We’ve Never Been More Connected, So Why Are We Feeling Lonelier Than Ever?
It’s true that in a way, we’re connected all the time. Social media and the internet provide us with real-time updates, and now, we can’t look away.
Sometimes I think it must’ve been relaxing to not know what was going on around the world until about a day after it happened. Imagine waking up not knowing that a celebrity has been cancelled or that another state is going into lockdown before you get out of bed in the morning. You get to choose how you want to start the day all on your own.
Although the evolving world of the internet and social media have allowed for undeniable societal growth, there is absolutely a part of me that feels as though I’d be more content without them.
Perhaps it’s just that ignorance really can be bliss. When it comes to things like climate change and gender equality, ignorance is the enemy and I am an advocate for aggressive change. But, when it comes to things like scrolling down my Instagram feed and feeling as though I don’t know who my friends are anymore, I think ignorance could be quite nice.
Recent insights released from the headspace National Youth Mental Health Survey, show more than one in two young people (54%) feel a sense of loneliness, an increase from 2018’s 49%.
Their data reveals that there’s an increase in the proportion of young people who feel they lack companionship and feel isolated, despite being glued to a device that connects them with millions of others.
But that’s the thing about online connection; it’s not physical. No matter how good we become at connecting people via emojis and regardless of how snazzy the dating apps get, there’s still a level of human connection that we need on a purely physical level.
Also, don’t you ever feel like going on your phone and stepping into other people’s lives for a moment can make you feel more alone? Things on social media are often so colourful and fun and expensive, that it’s actually more of an escapism platform than it is a place to connect with like-minded individuals.
Then, of course, there’s the harsh — and sometimes still surreal — reality that we’re living in the time of a pandemic.
Many of us have never experienced isolation to this extent before: without being able to travel, having rules around everyday activities, feeling confined by a government and having to surrender to the powers above us and trust they make decisions that will keep us safe.
It’s really a scary time. I don’t know about you, but I am super grateful for subscription streaming services and the never-ending overflow of incredible films and TV shows that have been there to distract me at the worst of times.
But then, I can’t help but wonder if we’d feel less isolated without a constant reminder that there’s a whole world out there?
With the knowledge of all these opportunities, jobs in different countries, places to go, people to visit, experiences to be had, perhaps we actually feel more helpless than ever.
headspace CEO Jason Trethowan says the findings make it clear that young people are living through a very challenging time.
“Even with increases in online activity, young people report they lack companionship, feel left out and are missing out on experiences that define their youth – like meeting new people and travelling,” Mr Trethowan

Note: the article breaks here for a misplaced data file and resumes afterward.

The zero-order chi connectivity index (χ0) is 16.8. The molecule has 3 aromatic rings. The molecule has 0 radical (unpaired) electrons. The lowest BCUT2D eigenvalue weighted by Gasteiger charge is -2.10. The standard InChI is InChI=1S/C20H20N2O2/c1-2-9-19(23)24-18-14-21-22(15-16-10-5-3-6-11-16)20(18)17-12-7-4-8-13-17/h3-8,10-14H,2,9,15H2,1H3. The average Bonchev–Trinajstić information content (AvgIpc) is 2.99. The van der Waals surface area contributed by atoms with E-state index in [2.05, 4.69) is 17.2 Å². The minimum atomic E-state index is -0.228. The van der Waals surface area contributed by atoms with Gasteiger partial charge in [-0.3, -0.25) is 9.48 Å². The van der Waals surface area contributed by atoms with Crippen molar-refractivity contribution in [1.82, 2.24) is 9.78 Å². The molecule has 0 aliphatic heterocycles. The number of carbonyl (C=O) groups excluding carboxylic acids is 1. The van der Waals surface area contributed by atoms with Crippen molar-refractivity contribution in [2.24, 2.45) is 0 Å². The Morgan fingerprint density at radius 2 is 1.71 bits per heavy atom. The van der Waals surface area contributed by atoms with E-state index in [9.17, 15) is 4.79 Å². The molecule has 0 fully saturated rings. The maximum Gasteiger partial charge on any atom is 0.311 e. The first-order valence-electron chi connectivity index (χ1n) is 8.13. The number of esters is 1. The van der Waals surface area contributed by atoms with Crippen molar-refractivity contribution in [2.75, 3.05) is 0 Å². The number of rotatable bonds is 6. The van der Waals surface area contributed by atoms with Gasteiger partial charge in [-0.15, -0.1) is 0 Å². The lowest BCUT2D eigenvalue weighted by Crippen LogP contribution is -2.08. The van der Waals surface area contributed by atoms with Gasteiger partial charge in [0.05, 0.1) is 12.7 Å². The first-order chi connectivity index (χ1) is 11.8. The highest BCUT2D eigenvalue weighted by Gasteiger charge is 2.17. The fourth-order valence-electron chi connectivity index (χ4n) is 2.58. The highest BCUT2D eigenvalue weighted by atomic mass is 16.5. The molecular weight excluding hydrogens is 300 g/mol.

“We know there’s a vicious cycle where feeling isolated can impact mental health, which in turn leads to further social withdrawal and poorer mental health.”
What we’re missing is the spontaneity, that inspiring feeling of “there’s so much out there for us” because we don’t know when this will all be over and it’s exhausting to keep feeling hopeful, only to be disappointed.
headspace National Clinical Advisor, Rupert Saunders, recommends exploring different opportunities for connection.
“We’re not only talking about sharing the company of other people. It’s also about feeling understood and supported, which are just as important for mental wellbeing.
“This can be more challenging as we go into the colder months and face the possibility of ongoing COVID restrictions. Maintaining connection while adjusting to our new normal should be a top priority for all young
“Finding ways to keep a daily routine with study and work, connecting with family and friends and reaching out for additional help are some of the small steps that can make a big difference.
“We know the pandemic has caused many young people to feel a sense of uncertainty about the future but the right strategies and support can be extremely effective in helping manage this.”
I think the biggest takeaway from this, is that we need to get a bit old-fashioned with it. I know it can be hard to feel like you have the energy for phone calls, but trust me, they’re rewarding.
Call instead of text. Bake something delicious and deliver some to all of your friends. Exercise your creative side, whether it be cooking, crafting, dance workouts… and do it with friends.
Imagine your eight-year-old self. When you had your best friend over for an after-school play date, what did you do?
For me, it was dance routines to Nikki Webster’s Strawberry Kisses and baking cupcakes.
Now, find a friend and do a version of a play-date with them and we reckon you’re guaranteed to feel at least 10% less lonely.
If you or someone you know is feeling disconnected or going through a tough time, visit headspace.org.au to access many resources and support.